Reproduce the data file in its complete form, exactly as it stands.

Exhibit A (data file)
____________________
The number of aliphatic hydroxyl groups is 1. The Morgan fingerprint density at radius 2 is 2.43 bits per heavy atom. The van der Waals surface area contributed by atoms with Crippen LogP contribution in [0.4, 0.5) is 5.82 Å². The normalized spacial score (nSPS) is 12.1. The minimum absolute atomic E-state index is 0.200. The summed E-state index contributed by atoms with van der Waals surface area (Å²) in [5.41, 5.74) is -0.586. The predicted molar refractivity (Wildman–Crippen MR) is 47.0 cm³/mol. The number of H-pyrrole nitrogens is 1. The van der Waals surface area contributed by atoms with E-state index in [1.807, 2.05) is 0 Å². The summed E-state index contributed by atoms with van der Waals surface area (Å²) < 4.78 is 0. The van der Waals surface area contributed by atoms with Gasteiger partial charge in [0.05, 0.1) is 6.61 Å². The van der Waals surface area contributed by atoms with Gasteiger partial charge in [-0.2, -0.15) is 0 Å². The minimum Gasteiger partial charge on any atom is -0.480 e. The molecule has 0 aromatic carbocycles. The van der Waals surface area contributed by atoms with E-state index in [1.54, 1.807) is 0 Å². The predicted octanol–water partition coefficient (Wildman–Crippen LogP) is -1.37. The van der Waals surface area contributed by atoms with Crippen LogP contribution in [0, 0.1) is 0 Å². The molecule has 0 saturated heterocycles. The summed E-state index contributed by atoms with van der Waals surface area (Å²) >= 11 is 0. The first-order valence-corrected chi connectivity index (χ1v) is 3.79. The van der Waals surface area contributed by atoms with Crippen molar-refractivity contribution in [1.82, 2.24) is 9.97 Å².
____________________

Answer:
The number of aliphatic hydroxyl groups is 1. The Morgan fingerprint density at radius 2 is 2.43 bits per heavy atom. The van der Waals surface area contributed by atoms with Crippen LogP contribution in [0.4, 0.5) is 5.82 Å². The normalized spacial score (nSPS) is 12.1. The minimum absolute atomic E-state index is 0.200. The summed E-state index contributed by atoms with van der Waals surface area (Å²) in [5.41, 5.74) is -0.586. The predicted molar refractivity (Wildman–Crippen MR) is 47.0 cm³/mol. The number of H-pyrrole nitrogens is 1. The van der Waals surface area contributed by atoms with E-state index in [1.807, 2.05) is 0 Å². The summed E-state index contributed by atoms with van der Waals surface area (Å²) < 4.78 is 0. The van der Waals surface area contributed by atoms with Gasteiger partial charge in [0.05, 0.1) is 6.61 Å². The van der Waals surface area contributed by atoms with Gasteiger partial charge in [-0.2, -0.15) is 0 Å². The minimum Gasteiger partial charge on any atom is -0.480 e. The molecule has 0 aromatic carbocycles. The van der Waals surface area contributed by atoms with E-state index in [1.54, 1.807) is 0 Å². The predicted octanol–water partition coefficient (Wildman–Crippen LogP) is -1.37. The van der Waals surface area contributed by atoms with Crippen LogP contribution in [0, 0.1) is 0 Å². The molecule has 0 saturated heterocycles. The summed E-state index contributed by atoms with van der Waals surface area (Å²) >= 11 is 0. The first-order valence-corrected chi connectivity index (χ1v) is 3.79. The van der Waals surface area contributed by atoms with Crippen molar-refractivity contribution in [1.82, 2.24) is 9.97 Å².